There is a whole spectrum between eating to live (food strictly as fuel, which is right there in the title of this book) and living to eat (food as entertainment and indulgence). But there is plenty of space to thrive in a middle zone where many of the pleasurable and emotional connections of food are retained while eating food that nourishes the body and is right for one's own metabolism.

Chapter 9: The six steps to achieving our health goals
These involve making the commitment, drawing up a plan, tracking progress, making it public, making your kitchen healthy and the exercise prescription. "In place of dependency-inducing drugs, the proper medical intervention for this disease is to focus on the aggressive use of diet and exercise".

Chapter 10: For doctors and patients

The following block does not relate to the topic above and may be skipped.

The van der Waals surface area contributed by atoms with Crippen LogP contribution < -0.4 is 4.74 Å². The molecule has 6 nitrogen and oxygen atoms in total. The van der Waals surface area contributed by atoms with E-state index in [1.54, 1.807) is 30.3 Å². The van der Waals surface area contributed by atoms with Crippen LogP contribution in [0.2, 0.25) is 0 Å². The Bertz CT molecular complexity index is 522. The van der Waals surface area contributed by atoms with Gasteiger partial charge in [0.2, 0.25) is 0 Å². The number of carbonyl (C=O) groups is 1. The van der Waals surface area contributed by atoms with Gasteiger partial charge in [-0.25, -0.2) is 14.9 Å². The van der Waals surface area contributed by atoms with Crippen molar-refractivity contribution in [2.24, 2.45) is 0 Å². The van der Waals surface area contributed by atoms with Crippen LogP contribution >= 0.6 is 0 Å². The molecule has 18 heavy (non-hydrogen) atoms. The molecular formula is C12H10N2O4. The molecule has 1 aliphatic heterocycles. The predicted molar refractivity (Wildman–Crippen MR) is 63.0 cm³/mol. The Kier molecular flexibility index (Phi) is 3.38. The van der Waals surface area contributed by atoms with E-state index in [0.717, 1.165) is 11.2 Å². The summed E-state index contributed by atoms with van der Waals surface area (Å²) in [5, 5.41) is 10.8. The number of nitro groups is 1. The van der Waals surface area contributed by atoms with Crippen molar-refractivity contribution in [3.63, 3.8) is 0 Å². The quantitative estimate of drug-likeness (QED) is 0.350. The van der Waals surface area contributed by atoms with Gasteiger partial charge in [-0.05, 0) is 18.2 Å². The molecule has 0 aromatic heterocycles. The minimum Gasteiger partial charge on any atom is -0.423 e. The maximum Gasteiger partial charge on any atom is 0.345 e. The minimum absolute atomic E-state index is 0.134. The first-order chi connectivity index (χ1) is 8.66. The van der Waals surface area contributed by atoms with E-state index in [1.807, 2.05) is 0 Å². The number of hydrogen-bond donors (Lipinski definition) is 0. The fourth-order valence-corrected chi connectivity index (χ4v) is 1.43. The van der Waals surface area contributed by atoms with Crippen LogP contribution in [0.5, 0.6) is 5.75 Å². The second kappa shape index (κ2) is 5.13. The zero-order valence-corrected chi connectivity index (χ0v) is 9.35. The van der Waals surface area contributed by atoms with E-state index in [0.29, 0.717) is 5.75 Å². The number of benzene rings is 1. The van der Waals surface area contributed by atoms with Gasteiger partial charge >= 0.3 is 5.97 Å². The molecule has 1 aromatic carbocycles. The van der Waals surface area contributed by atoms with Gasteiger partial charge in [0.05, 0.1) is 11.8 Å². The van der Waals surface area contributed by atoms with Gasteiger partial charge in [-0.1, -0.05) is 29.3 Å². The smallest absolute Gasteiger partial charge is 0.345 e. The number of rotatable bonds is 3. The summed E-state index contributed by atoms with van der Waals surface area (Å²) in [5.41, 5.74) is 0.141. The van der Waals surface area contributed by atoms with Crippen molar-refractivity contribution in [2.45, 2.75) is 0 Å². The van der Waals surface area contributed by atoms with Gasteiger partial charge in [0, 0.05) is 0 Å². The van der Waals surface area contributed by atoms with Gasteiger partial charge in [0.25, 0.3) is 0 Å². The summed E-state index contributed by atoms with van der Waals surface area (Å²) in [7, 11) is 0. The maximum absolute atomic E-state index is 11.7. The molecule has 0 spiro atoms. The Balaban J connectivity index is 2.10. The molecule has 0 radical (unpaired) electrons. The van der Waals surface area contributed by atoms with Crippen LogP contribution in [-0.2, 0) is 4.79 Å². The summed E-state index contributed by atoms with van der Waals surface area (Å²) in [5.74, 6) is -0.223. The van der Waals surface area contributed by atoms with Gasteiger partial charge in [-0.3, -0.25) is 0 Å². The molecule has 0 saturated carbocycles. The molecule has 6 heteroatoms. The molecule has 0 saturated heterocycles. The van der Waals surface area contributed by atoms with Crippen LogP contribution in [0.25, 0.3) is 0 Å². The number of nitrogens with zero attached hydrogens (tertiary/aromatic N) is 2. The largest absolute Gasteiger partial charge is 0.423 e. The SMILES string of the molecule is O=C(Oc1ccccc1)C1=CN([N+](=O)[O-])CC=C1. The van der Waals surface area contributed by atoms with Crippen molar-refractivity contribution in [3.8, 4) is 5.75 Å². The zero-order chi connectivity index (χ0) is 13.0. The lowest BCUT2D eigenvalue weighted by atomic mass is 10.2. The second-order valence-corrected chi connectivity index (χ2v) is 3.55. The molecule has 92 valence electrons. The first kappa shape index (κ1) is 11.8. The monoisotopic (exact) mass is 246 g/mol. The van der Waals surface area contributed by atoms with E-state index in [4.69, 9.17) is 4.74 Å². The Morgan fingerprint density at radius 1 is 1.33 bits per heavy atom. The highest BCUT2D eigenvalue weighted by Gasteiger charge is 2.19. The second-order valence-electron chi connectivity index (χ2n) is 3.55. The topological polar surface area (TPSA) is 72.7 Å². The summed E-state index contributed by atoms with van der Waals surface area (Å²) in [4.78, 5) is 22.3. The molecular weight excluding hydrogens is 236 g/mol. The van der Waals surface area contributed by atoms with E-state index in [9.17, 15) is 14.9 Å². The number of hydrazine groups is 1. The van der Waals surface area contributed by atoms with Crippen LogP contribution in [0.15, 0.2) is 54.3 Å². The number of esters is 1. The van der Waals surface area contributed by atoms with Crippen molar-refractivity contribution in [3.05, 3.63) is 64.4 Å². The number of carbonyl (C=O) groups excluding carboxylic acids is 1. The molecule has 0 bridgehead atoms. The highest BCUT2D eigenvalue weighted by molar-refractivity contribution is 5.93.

This chapter is a pep talk for physicians to recommend diet and exercise changes and not just prescribe medication.

Chapter 11: FAQ

Chapter 12: Menus and recipes
Breakfast recipes typically contain oats, fruits and nuts. Other recipes are a variety of dips and dressings, lentil and bean soups, bean burgers, vegetable curries and stir-fries.

In summary, this book has two interesting take-home messages. The first is that people diagnosed with diabetes or at high risk for becoming diabetic have very good reason to be optimistic that at any time and any stage, they can change their lifestyle and reverse the disease to a remarkable extent, even reducing or eliminating the need for medication.